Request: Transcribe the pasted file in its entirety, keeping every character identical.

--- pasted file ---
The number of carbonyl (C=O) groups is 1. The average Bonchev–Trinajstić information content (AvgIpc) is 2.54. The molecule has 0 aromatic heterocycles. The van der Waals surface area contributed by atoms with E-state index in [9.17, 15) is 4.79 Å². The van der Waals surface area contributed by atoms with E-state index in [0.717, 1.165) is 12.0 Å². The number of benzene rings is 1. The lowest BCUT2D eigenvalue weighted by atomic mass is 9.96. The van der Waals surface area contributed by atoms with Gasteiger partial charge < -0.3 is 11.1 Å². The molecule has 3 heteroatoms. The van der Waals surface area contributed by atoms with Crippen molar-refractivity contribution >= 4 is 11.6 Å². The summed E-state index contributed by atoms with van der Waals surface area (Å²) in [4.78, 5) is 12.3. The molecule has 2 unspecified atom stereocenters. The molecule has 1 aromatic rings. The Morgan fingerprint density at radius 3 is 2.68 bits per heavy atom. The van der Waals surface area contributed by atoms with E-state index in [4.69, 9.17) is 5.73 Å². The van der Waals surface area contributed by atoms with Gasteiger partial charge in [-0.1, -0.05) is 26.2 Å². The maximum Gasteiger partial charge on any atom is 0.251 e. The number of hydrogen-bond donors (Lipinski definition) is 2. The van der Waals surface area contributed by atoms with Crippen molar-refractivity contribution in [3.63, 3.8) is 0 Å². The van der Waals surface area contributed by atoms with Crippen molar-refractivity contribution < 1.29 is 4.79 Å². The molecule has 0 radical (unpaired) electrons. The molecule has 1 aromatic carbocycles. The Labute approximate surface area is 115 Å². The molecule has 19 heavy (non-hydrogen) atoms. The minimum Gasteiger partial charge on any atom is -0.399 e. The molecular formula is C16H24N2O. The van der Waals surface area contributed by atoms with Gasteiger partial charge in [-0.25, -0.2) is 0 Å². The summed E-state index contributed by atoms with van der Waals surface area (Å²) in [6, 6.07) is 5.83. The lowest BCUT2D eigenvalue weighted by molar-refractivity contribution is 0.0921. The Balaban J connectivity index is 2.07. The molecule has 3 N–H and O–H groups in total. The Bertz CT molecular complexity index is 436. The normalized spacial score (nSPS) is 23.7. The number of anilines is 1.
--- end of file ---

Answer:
The number of carbonyl (C=O) groups is 1. The average Bonchev–Trinajstić information content (AvgIpc) is 2.54. The molecule has 0 aromatic heterocycles. The van der Waals surface area contributed by atoms with E-state index in [9.17, 15) is 4.79 Å². The van der Waals surface area contributed by atoms with E-state index in [0.717, 1.165) is 12.0 Å². The number of benzene rings is 1. The lowest BCUT2D eigenvalue weighted by atomic mass is 9.96. The van der Waals surface area contributed by atoms with Gasteiger partial charge < -0.3 is 11.1 Å². The molecule has 3 heteroatoms. The van der Waals surface area contributed by atoms with Crippen molar-refractivity contribution >= 4 is 11.6 Å². The summed E-state index contributed by atoms with van der Waals surface area (Å²) in [4.78, 5) is 12.3. The molecule has 2 unspecified atom stereocenters. The molecule has 1 aromatic rings. The Morgan fingerprint density at radius 3 is 2.68 bits per heavy atom. The van der Waals surface area contributed by atoms with E-state index in [4.69, 9.17) is 5.73 Å². The van der Waals surface area contributed by atoms with Gasteiger partial charge in [-0.1, -0.05) is 26.2 Å². The maximum Gasteiger partial charge on any atom is 0.251 e. The number of hydrogen-bond donors (Lipinski definition) is 2. The van der Waals surface area contributed by atoms with Crippen molar-refractivity contribution in [3.63, 3.8) is 0 Å². The van der Waals surface area contributed by atoms with Crippen molar-refractivity contribution < 1.29 is 4.79 Å². The molecule has 0 radical (unpaired) electrons. The molecule has 1 aromatic carbocycles. The Labute approximate surface area is 115 Å². The molecule has 19 heavy (non-hydrogen) atoms. The minimum Gasteiger partial charge on any atom is -0.399 e. The molecular formula is C16H24N2O. The van der Waals surface area contributed by atoms with Gasteiger partial charge in [-0.25, -0.2) is 0 Å². The summed E-state index contributed by atoms with van der Waals surface area (Å²) in [6, 6.07) is 5.83. The lowest BCUT2D eigenvalue weighted by molar-refractivity contribution is 0.0921. The Balaban J connectivity index is 2.07. The molecule has 3 N–H and O–H groups in total. The Bertz CT molecular complexity index is 436. The normalized spacial score (nSPS) is 23.7. The number of anilines is 1.